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Islam v. Heinauer

United States District Court, N.D. California, San Francisco Division

March 7, 2014

F. GERARD HEINAUER, Director, United States Citizenship and Immigration Services Nebraska Service Center, et al., Defendants

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[Copyrighted Material Omitted]

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For Mohammad Sher Islam, Plaintiff: Anna L Benvenue, LEAD ATTORNEY, Law Offices of Robert B. Jobe, San Francisco, CA; Robert B. Jobe, LEAD ATTORNEY, Law Office of Robert B. Jobe, San Francisco, CA.

For F. Gerard Heinauer, Director, USCIS Nebraska Service Center, Director Alejandro Mayorkas, USCIS, U.S. Citizenship and Immigration Services, Secretary Janet Napolitano, USDHS, U.S. Department of Homeland Security, Attorney General Eric H. Holder, Jr., Defendants: Stacey Ilene Young, United States Department of Justice, Civil Division, Office of Immigration Litigation, Washington, DC.

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In this immigration mandamus action, plaintiff Mohammed Sher Islam seeks an order compelling the government to adjudicate his Form I-485 Application for adjustment of citizenship status. The government moves to dismiss, and both parties move for summary judgment. For the reasons set forth below, both of defendants' motions are denied. Further, because Islam has endured an unreasonable delay in the processing of his I-485 petition, his motion for summary judgment is granted. The government must process Islam's application forthwith.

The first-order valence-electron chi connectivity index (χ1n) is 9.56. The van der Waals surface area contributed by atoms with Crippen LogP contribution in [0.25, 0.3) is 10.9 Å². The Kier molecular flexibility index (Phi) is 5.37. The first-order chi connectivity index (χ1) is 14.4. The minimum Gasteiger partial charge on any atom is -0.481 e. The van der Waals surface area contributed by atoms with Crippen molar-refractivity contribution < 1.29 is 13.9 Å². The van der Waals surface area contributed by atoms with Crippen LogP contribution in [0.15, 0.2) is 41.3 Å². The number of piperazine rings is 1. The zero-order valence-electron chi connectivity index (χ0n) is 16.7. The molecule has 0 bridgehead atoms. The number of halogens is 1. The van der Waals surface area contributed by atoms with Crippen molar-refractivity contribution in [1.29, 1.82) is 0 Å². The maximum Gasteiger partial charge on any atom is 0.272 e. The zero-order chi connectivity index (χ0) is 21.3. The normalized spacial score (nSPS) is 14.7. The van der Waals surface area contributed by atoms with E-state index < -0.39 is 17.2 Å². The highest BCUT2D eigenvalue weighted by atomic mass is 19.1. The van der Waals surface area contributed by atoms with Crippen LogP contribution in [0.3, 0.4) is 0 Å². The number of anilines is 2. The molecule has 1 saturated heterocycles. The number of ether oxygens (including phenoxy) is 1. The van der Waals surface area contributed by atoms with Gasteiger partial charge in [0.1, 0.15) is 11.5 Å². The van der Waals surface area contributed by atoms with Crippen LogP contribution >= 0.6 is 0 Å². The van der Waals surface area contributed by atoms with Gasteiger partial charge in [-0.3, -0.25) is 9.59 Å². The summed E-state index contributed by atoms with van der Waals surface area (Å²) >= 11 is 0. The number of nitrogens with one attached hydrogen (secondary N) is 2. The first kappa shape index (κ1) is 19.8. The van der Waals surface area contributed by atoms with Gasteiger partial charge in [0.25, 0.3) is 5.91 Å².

Plaintiff Mohammad Sher Islam is a native and citizen of Pakistan who entered the United States in April of 2000. (Compl., ECF No. 1 at ¶ 6; Decl. of Gareth R. Canaan, ECF No. 13-1 at ¶ 3). Islam applied for asylum on January 29, 2001 with the Immigration and Naturalization Service (INS). An Immigration Judge granted his application on March 27, 2007. Id. On or about May 27, 2008, Islam filed a Form I-485 Application with the U.S. Citizenship and Immigration Services (USCIS) to adjust his immigration status to that of a lawful permanent resident. (Compl. at ¶ 6; Canaan Decl. at ¶ 5). That application is still pending. Id.

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When an alien applies for adjustment of status, USCIS conducts several forms of security and background checks. (Canaan Decl. at ¶ 7). These procedures are not, however, causing any delay in adjudication of Islam's Form I-485. Rather, defendants maintain that because Islam's application would be denied if adjudication went forward, his petition has been placed on hold to determine whether he might benefit from certain discretionary exemptions. Id. at ¶ ¶ 21, 30. Defendants claim Islam is not admissible to the United States under provisions of the Immigration & Nationality Act (INA), because, among other things, he admitted to having been a member of Muhajir Qaumiwa Movement -- Altaf Faction (MQM--A), a " Tier III" terrorist organization. See 8 U.S.C. 1182(a)(3)(B)(vi)(III); (Canaan Decl. at ¶ ¶ 12--17).[1]